But it got me thinking about a conversation I had with my mother a while ago. About the amount of money I spend to stay healthy. The cost of healthy food. The cost of my pool membership and now my masters swimming classes. The cost of my 4-5 pair of running shoes and inserts per year. The amount I spend on gels and other fast-acting carbs so I have enough emergency stuff for long runs. The cost of upkeep on my bike so I can cycle and help my legs recover from long runs. The cost of massages and chiropractor appointments to keep my body in good shape so I can keep exercising. The cost of all the test strips I use (10+ a day, every day). My compression socks to keep my circulation moving.

Rough calculation of annual costs:

$100 annual bike maintenance
$600 running shoes and inserts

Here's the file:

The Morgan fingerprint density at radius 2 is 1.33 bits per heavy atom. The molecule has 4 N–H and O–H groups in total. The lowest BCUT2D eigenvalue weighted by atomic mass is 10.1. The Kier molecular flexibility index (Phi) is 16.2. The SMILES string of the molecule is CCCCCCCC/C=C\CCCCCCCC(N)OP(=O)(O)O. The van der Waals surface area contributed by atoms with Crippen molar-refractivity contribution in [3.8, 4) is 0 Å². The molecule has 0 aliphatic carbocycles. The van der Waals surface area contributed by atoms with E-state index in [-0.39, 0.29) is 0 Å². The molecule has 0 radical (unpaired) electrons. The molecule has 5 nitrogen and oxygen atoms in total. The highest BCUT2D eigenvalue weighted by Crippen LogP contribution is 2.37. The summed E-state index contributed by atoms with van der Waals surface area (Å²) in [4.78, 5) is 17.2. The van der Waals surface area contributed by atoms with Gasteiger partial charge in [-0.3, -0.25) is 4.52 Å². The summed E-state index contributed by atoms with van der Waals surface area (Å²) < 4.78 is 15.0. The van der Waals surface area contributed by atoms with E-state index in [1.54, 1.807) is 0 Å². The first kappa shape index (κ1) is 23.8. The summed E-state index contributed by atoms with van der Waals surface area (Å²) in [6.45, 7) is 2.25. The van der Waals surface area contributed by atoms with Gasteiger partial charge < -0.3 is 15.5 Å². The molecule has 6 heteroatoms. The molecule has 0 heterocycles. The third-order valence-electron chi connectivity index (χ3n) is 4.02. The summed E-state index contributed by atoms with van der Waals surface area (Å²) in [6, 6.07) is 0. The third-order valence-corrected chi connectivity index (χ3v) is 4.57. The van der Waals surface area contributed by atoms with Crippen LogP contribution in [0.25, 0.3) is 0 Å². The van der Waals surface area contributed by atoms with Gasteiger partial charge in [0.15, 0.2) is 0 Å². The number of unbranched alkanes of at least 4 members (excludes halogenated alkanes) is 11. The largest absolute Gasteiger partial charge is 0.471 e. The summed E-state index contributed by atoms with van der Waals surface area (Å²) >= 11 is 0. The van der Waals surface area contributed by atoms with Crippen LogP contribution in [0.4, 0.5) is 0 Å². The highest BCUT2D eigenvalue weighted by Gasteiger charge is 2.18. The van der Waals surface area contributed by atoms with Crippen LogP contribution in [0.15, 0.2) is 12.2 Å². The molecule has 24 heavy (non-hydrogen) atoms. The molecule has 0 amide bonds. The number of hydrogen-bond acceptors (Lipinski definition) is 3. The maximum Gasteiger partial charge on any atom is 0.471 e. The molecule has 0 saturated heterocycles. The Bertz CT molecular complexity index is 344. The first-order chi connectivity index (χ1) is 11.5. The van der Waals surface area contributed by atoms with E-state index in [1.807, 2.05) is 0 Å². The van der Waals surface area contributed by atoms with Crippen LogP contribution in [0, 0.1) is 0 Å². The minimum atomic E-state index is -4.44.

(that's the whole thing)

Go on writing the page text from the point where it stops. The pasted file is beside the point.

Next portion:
$600 pool membership and classes
$150 gels and fast-acting carbs
$500 for massage (after my insurance covers $500)
$50 compression socks

Total: $2000/year

That doesn't include healthy food like my protein shake powder or race entry fees which, while not necessary, keep me focused and motivate me to train. That doesn't include the cost of running clothes or bathing suits because I wear them until they disintegrate. That doesn't include the cost of vitamins, of gas to drive to my pharmacy every two weeks or to my 15+ medical appointments a year - most of which are in a different city.

Two thousand dollars a year minimum to stay healthy and active. Not to mention the time I spend exercising, preparing to exercise, recovering from exercise or cooking healthy meals.

Two thousand dollars a year to stay healthy.